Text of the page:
While their cupcakes are a hot item here, I'm hoping they will add a freezer to the local bakery and put some of that Mill Valley homemade ice cream on our shelves.
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PARK LARKS & BARKS: The Friends of Dolores Park Playground will be hosting a puppet show at the park on Saturday, June 14. "Tales from the Enchanted Forest" will feature the Nick Barone Puppets (his musical puppet theater has more than 20 puppet characters) and will start at 11.a.m. for a one-hour performance with refreshments served afterwards. The free event is being sponsored by Bi-Rite Market.
The Friends, which is working in partnership with the Neighborhood Parks Council, recently announced a $1.5 million grant from the San Franciscobased Mercer Fund (in honor of Helen Diller), for the renovation of Dolores Park playground.
If you want to help with the plans, the group is always looking for volunteers. Please contact them at www.friendsofdolorespark.org.
For those of you wondering when our own Upper Noe Rec Center will reopen after its $12.5 million renovation, we wish we could tell you. Rec and Park has yet to set a date, but the latest rumor is sometime in mid-August. Anyone who has walked by the park recently would have to wonder if that's too optimistic. The Voice has made several calls to Rec and Park but at press time had received no reply.
Noe Courts Park, at 24th and Douglass, has had some "unpleasantness" of late, caused by friction between the dog owners and kids and parents who share the small patch of green. Be aware: the leash law is being strictly enforced (see Letters, page 9).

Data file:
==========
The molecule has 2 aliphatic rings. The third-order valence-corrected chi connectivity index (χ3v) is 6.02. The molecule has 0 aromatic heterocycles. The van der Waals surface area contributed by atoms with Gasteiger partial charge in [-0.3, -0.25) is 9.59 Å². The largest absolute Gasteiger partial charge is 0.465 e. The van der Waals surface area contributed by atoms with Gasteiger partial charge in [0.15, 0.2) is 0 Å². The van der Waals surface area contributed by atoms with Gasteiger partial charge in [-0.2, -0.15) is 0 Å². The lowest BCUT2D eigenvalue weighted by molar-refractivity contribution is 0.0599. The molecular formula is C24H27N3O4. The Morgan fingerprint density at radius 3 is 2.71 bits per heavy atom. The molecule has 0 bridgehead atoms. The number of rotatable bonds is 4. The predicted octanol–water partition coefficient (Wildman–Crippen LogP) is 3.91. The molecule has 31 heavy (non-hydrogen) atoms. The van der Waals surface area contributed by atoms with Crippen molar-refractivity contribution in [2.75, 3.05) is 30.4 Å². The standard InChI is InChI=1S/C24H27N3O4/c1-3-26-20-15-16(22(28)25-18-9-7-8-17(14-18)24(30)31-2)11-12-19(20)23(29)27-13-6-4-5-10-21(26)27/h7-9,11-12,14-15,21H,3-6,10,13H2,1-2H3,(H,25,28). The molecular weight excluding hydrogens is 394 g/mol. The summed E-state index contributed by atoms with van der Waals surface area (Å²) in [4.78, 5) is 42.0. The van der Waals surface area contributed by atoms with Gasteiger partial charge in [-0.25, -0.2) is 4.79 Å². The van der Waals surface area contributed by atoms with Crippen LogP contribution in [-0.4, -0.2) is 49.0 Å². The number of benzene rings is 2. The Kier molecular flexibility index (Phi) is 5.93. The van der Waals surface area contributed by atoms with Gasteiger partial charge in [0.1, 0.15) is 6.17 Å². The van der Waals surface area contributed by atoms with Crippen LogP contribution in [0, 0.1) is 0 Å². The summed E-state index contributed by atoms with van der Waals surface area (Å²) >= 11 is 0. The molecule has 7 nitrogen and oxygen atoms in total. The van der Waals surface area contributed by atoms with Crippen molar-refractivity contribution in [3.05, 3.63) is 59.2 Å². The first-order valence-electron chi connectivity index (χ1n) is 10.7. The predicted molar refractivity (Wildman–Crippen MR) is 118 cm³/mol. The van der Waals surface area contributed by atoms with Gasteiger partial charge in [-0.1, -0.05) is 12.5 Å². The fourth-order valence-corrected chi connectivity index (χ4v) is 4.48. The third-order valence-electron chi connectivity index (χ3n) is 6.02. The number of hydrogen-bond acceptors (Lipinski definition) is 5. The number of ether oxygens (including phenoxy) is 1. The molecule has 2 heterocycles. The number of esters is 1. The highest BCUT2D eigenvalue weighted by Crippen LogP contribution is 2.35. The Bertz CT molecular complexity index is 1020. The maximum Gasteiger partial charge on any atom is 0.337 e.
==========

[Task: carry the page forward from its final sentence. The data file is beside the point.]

And for all you folks up on Grand View, who were looking forward to cleaning up the large grassy area below the Upper Market Street trestle, word has come down from Friends of Noe Valley president Richard May that the $200,000 that was budgeted by the city last year has been cut from the budget this year.
That would be about 40 seconds.
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SHINE ON, HARVEST FEST: The fourth annual Noe Valley Harvest Festival is now slated for Saturday, Oct. 25, from 10 a.m. to 5 p.m. The 24th Street fair is sponsored by the Noe Valley Association, and several other neighborhood groups, and this year it's being organized by Kathy White.
All kids age 18 and under can again enter the Harvest Festival logo contest, and a call is out for volunteers to help staff the event. According to White, "in order to continue this fun-filled day for all ages, volunteer opportunities abound for both the planning stages right now and on the day of the festival."
If you would like to be part of the fair, contact White at nvhf@yahoogroups .com.
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LOST IN THE FOG, late racehorse extraordinaire, and his owner, Harry Aleo of Twin Peaks Properties at 24th and Castro, have been immortalized in a documentary film. Lost in the Fog, the movie, will have its "unofficial" world premiere on June 10 at the Kabuki Theater in San Francisco and then its "official" world premiere in Las Vegas on June 14, at the Palms Theater.
The film was produced by native Noe Valleyan John Corey, and tells the story of how a world-class racehorse thrust a Noe Valley realtor into the world spotlight. Fog was the world's fastest sprinter in 2005, and died from a rare form of cancer the following year.
It is also a story of how producer Corey, who was a producer at KPIX-TV, went to do a three-minute story about Harry and his horse and wound up quitting his TV job and following the Fog fulltime all over the country. He shot the documentary as the story unfolded.
Corey says he would like to have a special showing of the film in Noe Valley and that it should open at a theater in San Francisco sometime this fall.
Hopefully, Aleo will be able to attend the gala opening party on June 10, but the 88-year-old has been feeling "a little under the weather these days."
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THAT ALL, YOU ALL: Ciao for now.